Orange Port?

White port is something I wouldn't normally bother with.

However - on a recent trip to Portugal, I was amazed by the quality of the wood-aged white ports. Like tawny ports, these have allowable age categories of 10, 20, 30 and 40 years, very old, and colheita. Colheita white has always been an allowable category, as I understand it, but the other categories were allowed at some point in the late 20th century.

So far as the taste goes, the older the sample, the more it converges on the idea of tawny port. The 40-year old example I tried was indistinguishable from a 40-y.o. tawny in colour and on the nose, but it was different on the palate, in the ways you might expect a white wine to differ from a red - but with a more noticeable thread of acidity and somewhat more focused. Beyond that, these wines were in most other ways converging on the ideal of tawny as they aged, acquiring the nutty, dried-fruit complexity and sheer concentration of flavour. Where it didn't seem to differ was in tannins.

Just for the record, ones which caught my attention were the Qta. de Sta. Eufemia range, a 2007 colheita from Dalva and a 30 y.o. from Barros. I was recommended to try the Kopke aged whites but didn't get the chance. On searching, there seem to be be very few of these sorts of wines brought into the UK, and to be honest they are not exactly thick on the ground in Portugal either.

I've just been doing a bit of background reading on a couple of producers' websites, and one thing struck me - both revealed that they produce the base wine in exactly the same way as for a tawny or any red port, i.e. by treading in lagares and allowing maceration. So it would be more accurate to say these start off as orange wines, rather than whites!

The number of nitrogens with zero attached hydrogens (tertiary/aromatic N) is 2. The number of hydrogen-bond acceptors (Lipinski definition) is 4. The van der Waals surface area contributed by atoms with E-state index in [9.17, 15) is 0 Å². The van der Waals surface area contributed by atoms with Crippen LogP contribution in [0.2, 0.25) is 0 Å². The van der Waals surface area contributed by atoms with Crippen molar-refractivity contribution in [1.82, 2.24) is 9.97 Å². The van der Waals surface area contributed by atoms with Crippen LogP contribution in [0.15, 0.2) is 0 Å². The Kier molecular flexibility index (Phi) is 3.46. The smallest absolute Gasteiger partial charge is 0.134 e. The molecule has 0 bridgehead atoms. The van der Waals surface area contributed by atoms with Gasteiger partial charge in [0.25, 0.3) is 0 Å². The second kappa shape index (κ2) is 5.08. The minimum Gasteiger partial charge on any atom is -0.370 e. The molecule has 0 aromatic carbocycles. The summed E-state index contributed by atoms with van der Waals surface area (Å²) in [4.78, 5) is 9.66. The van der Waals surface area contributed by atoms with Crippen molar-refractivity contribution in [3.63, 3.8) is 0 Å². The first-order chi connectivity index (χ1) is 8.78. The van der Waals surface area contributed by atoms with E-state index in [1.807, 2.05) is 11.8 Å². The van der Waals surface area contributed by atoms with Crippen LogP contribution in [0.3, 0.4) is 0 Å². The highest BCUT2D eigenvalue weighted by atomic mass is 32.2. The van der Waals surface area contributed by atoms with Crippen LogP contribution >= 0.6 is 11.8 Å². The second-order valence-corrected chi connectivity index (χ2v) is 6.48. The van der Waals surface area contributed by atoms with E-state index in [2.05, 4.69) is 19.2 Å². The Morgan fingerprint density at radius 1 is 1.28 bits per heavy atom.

Is this a category of wines anyone else has much knowledge of? If so, I would be interested to hear your thoughts.
 
I've just been doing a bit of background reading on a couple of producers' websites, and one thing struck me - both revealed that they produce the base wine in exactly the same way as for a tawny or any red port, i.e. by treading in lagares and allowing maceration. So it would be more accurate to say these start off as orange wines, rather than whites!
White ports in general are macerated by treading the grapes (where economics allow), but the skins are removed before fermentation starts. Is that not the same with the higher-end whites? I thought it was but maybe I am wrong. But if right, I would hesitate to call them orange wines - depends a bit on your definition.
 
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The two I referenced definitely made a point of mentioning the subsequent maceration, Steve. I have no idea if I hit on a couple of outliers, or if it is more common in wines intended for longer barrel-ageing. They gave no idea of how long that maceration was undertaken, so if short it is entirely possible they would be nearer whites than some of the more exotic orange wines.
 
Meant to add that I tried D'Alva's 1963 White Port Colheita in 2012. It was quite expensive - EUR120 back then - and I understood it was highly regarded. It was not bad, but it failed to meet my expectations. At all prices levels of Port, it seems I can always find a tawny or ruby version that I prefer to whites.
 
I've only really tried 10yo white Ports - Niepoort's 10 yo white is a joy to drink, taste or smell on any level. Ferriera make one - that is frankly on a different palate and tastes of wood.....
 
I was in Porto, Vilanova de Gaia and the Douro last year as a guest of Ramos Pinto and one of the most surprising
wines we tasted was a "serious" white, Adriano, aged for about 7 years, delicious as an aperitif.